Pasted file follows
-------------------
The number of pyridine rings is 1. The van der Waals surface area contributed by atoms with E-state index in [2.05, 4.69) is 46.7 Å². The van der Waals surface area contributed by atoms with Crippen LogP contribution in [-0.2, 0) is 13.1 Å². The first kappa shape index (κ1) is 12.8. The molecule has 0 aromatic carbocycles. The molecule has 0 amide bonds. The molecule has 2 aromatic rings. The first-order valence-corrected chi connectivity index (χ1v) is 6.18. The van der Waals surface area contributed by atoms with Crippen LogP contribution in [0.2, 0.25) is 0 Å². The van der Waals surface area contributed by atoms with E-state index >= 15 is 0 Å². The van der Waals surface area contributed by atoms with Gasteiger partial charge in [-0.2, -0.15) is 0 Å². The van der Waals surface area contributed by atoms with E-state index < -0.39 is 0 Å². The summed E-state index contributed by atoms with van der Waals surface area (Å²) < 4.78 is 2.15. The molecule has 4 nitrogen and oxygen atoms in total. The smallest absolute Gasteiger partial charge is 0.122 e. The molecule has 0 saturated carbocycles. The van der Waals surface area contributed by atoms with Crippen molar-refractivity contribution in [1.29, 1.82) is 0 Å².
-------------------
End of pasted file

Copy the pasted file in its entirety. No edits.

The number of pyridine rings is 1. The van der Waals surface area contributed by atoms with E-state index in [2.05, 4.69) is 46.7 Å². The van der Waals surface area contributed by atoms with Crippen LogP contribution in [-0.2, 0) is 13.1 Å². The first kappa shape index (κ1) is 12.8. The molecule has 0 aromatic carbocycles. The molecule has 0 amide bonds. The molecule has 2 aromatic rings. The first-order valence-corrected chi connectivity index (χ1v) is 6.18. The van der Waals surface area contributed by atoms with Crippen LogP contribution in [0.2, 0.25) is 0 Å². The van der Waals surface area contributed by atoms with E-state index >= 15 is 0 Å². The van der Waals surface area contributed by atoms with Gasteiger partial charge in [-0.2, -0.15) is 0 Å². The van der Waals surface area contributed by atoms with E-state index < -0.39 is 0 Å². The summed E-state index contributed by atoms with van der Waals surface area (Å²) < 4.78 is 2.15. The molecule has 4 nitrogen and oxygen atoms in total. The smallest absolute Gasteiger partial charge is 0.122 e. The molecule has 0 saturated carbocycles. The van der Waals surface area contributed by atoms with Crippen molar-refractivity contribution in [1.29, 1.82) is 0 Å².